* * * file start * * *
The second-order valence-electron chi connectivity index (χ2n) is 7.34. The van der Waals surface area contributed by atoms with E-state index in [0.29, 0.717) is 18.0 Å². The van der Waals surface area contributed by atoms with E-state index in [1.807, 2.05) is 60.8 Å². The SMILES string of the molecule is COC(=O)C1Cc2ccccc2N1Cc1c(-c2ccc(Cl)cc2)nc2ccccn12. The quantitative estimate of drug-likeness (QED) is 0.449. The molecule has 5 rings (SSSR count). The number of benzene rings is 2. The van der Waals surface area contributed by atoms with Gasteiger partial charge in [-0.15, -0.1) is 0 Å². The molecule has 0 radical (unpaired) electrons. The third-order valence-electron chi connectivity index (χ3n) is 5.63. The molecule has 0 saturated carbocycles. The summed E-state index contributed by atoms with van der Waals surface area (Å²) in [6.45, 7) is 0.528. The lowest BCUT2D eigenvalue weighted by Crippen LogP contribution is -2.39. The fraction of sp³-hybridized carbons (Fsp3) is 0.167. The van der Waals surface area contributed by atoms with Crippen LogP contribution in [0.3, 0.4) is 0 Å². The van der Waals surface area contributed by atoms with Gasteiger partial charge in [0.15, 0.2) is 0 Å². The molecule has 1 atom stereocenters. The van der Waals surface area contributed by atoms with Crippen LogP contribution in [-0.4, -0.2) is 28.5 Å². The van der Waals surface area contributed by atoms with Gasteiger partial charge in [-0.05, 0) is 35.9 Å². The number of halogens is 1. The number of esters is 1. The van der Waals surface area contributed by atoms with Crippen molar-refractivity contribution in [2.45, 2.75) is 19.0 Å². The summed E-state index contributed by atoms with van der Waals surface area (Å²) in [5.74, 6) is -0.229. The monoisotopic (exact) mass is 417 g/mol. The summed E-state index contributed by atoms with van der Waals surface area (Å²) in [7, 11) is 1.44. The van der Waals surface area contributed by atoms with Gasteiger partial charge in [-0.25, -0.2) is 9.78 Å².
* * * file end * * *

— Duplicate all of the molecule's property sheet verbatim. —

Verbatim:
The second-order valence-electron chi connectivity index (χ2n) is 7.34. The van der Waals surface area contributed by atoms with E-state index in [0.29, 0.717) is 18.0 Å². The van der Waals surface area contributed by atoms with E-state index in [1.807, 2.05) is 60.8 Å². The SMILES string of the molecule is COC(=O)C1Cc2ccccc2N1Cc1c(-c2ccc(Cl)cc2)nc2ccccn12. The quantitative estimate of drug-likeness (QED) is 0.449. The molecule has 5 rings (SSSR count). The number of benzene rings is 2. The van der Waals surface area contributed by atoms with Gasteiger partial charge in [-0.15, -0.1) is 0 Å². The molecule has 0 radical (unpaired) electrons. The third-order valence-electron chi connectivity index (χ3n) is 5.63. The molecule has 0 saturated carbocycles. The summed E-state index contributed by atoms with van der Waals surface area (Å²) in [6.45, 7) is 0.528. The lowest BCUT2D eigenvalue weighted by Crippen LogP contribution is -2.39. The fraction of sp³-hybridized carbons (Fsp3) is 0.167. The van der Waals surface area contributed by atoms with Crippen LogP contribution in [0.3, 0.4) is 0 Å². The van der Waals surface area contributed by atoms with Gasteiger partial charge in [0.15, 0.2) is 0 Å². The molecule has 1 atom stereocenters. The van der Waals surface area contributed by atoms with Crippen LogP contribution in [-0.4, -0.2) is 28.5 Å². The van der Waals surface area contributed by atoms with Gasteiger partial charge in [-0.05, 0) is 35.9 Å². The number of halogens is 1. The number of esters is 1. The van der Waals surface area contributed by atoms with Crippen molar-refractivity contribution in [2.45, 2.75) is 19.0 Å². The summed E-state index contributed by atoms with van der Waals surface area (Å²) in [5.74, 6) is -0.229. The monoisotopic (exact) mass is 417 g/mol. The summed E-state index contributed by atoms with van der Waals surface area (Å²) in [7, 11) is 1.44. The van der Waals surface area contributed by atoms with Gasteiger partial charge in [-0.25, -0.2) is 9.78 Å².